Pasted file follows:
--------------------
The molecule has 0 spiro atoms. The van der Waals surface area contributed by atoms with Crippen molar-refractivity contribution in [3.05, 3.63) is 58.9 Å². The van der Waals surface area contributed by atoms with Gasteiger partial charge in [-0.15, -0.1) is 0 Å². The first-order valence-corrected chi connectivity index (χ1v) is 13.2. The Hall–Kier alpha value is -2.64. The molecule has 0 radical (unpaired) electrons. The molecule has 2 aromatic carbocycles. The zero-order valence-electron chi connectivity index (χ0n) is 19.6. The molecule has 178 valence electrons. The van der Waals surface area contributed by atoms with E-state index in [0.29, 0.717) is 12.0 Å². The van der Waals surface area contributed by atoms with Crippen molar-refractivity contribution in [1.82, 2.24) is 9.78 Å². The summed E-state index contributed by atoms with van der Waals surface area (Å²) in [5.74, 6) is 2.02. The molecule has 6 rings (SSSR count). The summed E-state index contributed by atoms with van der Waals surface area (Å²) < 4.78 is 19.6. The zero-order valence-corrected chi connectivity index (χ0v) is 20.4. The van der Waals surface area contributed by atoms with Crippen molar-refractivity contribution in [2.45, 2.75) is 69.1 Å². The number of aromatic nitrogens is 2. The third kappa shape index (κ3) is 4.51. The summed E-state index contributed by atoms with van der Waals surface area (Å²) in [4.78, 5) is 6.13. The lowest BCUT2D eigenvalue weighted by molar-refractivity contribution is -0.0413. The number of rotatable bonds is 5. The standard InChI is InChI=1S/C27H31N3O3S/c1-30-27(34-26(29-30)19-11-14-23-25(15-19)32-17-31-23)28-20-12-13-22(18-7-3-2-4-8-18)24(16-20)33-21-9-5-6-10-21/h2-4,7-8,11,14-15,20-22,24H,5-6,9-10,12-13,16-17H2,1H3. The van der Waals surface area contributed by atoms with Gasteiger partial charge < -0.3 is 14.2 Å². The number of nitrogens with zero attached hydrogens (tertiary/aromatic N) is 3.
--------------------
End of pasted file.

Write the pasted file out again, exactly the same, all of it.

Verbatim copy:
The molecule has 0 spiro atoms. The van der Waals surface area contributed by atoms with Crippen molar-refractivity contribution in [3.05, 3.63) is 58.9 Å². The van der Waals surface area contributed by atoms with Gasteiger partial charge in [-0.15, -0.1) is 0 Å². The first-order valence-corrected chi connectivity index (χ1v) is 13.2. The Hall–Kier alpha value is -2.64. The molecule has 0 radical (unpaired) electrons. The molecule has 2 aromatic carbocycles. The zero-order valence-electron chi connectivity index (χ0n) is 19.6. The molecule has 178 valence electrons. The van der Waals surface area contributed by atoms with E-state index in [0.29, 0.717) is 12.0 Å². The van der Waals surface area contributed by atoms with Crippen molar-refractivity contribution in [1.82, 2.24) is 9.78 Å². The summed E-state index contributed by atoms with van der Waals surface area (Å²) in [5.74, 6) is 2.02. The molecule has 6 rings (SSSR count). The summed E-state index contributed by atoms with van der Waals surface area (Å²) < 4.78 is 19.6. The zero-order valence-corrected chi connectivity index (χ0v) is 20.4. The van der Waals surface area contributed by atoms with Crippen molar-refractivity contribution in [2.45, 2.75) is 69.1 Å². The number of aromatic nitrogens is 2. The third kappa shape index (κ3) is 4.51. The summed E-state index contributed by atoms with van der Waals surface area (Å²) in [4.78, 5) is 6.13. The lowest BCUT2D eigenvalue weighted by molar-refractivity contribution is -0.0413. The number of rotatable bonds is 5. The standard InChI is InChI=1S/C27H31N3O3S/c1-30-27(34-26(29-30)19-11-14-23-25(15-19)32-17-31-23)28-20-12-13-22(18-7-3-2-4-8-18)24(16-20)33-21-9-5-6-10-21/h2-4,7-8,11,14-15,20-22,24H,5-6,9-10,12-13,16-17H2,1H3. The van der Waals surface area contributed by atoms with Gasteiger partial charge < -0.3 is 14.2 Å². The number of nitrogens with zero attached hydrogens (tertiary/aromatic N) is 3.